DECIDING FACTORS

In the realm of management information systems, few issues loom larger today than the ability to provide information to all levels of an organization for making better business decisions.in determining which companies emerge as industry leaders heading into the 21st century.According to retailers and wholesalers, many of the technological capabilities now exist or will soon emerge to develop comprehensive

In the realm of management information systems, few issues loom larger today than the ability to provide information to all levels of an organization for making better business decisions.

in determining which companies emerge as industry leaders heading into the 21st century.

According to retailers and wholesalers, many of the technological capabilities now exist or will soon emerge to develop comprehensive decision-support and EIS solutions. However, a wide range of issues, from training nontechnical staff to changing corporate culture, still must be addressed before the systems' full potential is realized.

The desire of MIS executives to delve into the enormous power of decision-support and EIS is clear. What is less clear is how soon the industry will be ready to take advantage of these tools. Also at stake is whether all industry players, or only the most innovative companies, will make the investment and forge ahead in this area. Here is how SN's discussion with five industry leaders went on the subject:

SN: How big is the need for decision support and EIS?

BILL MAY: The use of decision-support systems is becoming increasingly important as the daily data we have access to multiplies exponentially. Decision-support systems are one of the hot trends not just in our industry but in many industries.

Because of the availability of data, decision-support systems are going to become a cornerstone at all levels of the organization. Employees are going to have to be able to query data within whatever data bases they need to and be able to do it on an ad hoc basis, real-time, without technical intervention. That is the issue.

RAY HAMILTON: Decision-support systems are the reason for our existence at any successful company. The day when executives, and I mean at the CEO level, don't have PCs at their desks is rapidly vanishing. The idea that an executive can have information to make strategic decisions or even tactical decisions has a lot of merit.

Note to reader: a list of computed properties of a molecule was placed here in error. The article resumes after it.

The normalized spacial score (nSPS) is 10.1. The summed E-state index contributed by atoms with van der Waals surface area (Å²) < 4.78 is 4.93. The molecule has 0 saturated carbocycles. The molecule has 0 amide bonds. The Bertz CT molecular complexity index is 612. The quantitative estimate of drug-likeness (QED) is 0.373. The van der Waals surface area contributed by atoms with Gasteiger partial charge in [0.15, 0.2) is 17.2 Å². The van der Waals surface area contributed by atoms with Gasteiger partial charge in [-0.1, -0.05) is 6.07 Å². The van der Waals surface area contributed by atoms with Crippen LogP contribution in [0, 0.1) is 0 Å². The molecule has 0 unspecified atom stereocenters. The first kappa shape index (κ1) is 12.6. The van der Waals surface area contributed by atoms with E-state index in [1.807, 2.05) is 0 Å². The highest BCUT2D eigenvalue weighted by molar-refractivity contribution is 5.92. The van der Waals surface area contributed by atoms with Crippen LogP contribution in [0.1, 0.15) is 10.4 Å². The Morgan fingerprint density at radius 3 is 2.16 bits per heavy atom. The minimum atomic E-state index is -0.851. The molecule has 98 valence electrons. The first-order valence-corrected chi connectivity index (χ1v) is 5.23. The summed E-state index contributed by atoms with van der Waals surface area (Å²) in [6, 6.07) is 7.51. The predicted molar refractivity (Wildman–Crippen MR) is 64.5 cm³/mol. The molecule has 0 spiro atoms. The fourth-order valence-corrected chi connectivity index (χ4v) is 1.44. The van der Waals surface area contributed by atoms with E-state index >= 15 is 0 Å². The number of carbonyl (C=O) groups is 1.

DAVID HAYES: Decision-support systems are crucial for direct advertising or niche marketing because of the tremendous amount of data we are gleaning from the store level. It is important that we be able to drill down into that data to make marketing decisions.

PATRICK STEELE: One thing constant in our business is change, and the need to be responsive to change is going to become more and more critical as an issue. Companies that respond more quickly to change are going to have a competitive advantage, and decision-support and EIS can satisfy that need. Successfully managed businesses must have timely information to respond to changing trends and conditions as quickly as possible.

If companies can make use of the information they have, if they can create a large data warehouse and decision-support system that their people can tap into to analyze trends, they can make better decisions. They can make sure their stores are merchandised properly, carry the right products and have the right prices. They can gain an edge on serving their customers instead of competing under the old rules and running their stores like everyone else.

It's a very hot topic. These systems can provide a true analysis of what is happening. They fit in with the whole model of ECR and having the right items on the shelf, getting the best procurement costs possible and delivering product to the store as inexpensively as possible.

SN: Are companies beginning to take full advantage of these types of systems?

HAYES: I don't think EIS has advanced very far yet. We are still probably behind where we should be. For one thing, data is not always 100% accurate. It may be accurate when it comes to looking at trends, but it is not numerically accurate. Everyone is in the same boat. We're also all experimenting with data warehouses to hold the data.

MAY: We are a good two, three, four years away from the point where people at all levels of the organization sitting at their desks will be able to access information through a decision-support system. It is going to take time just to get these systems on everyone's desk and provide training on how to use them.

STEELE: Decision-support systems are just starting to move to the forefront of industry attention because of the technology now available. It's much easier today to store vast amounts of data and use it for analysis and spotting trends. Companies are going to have to pay close attention to this area in the next couple of years. These systems are going to help drive the direction of how each of us responds to customer needs.

But the technology is there to make this happen from both the data warehousing and applications standpoints. There has already been some pretty good success using these tools for managing categories in our industry.

PETER ROLANDELLI: When we talk about EIS, we're talking about a work force that is not yet skilled enough in the basic technology tools to go through and analyze these programs. They simply have not had the time to makes themselves proficient in using these types of analytical tools.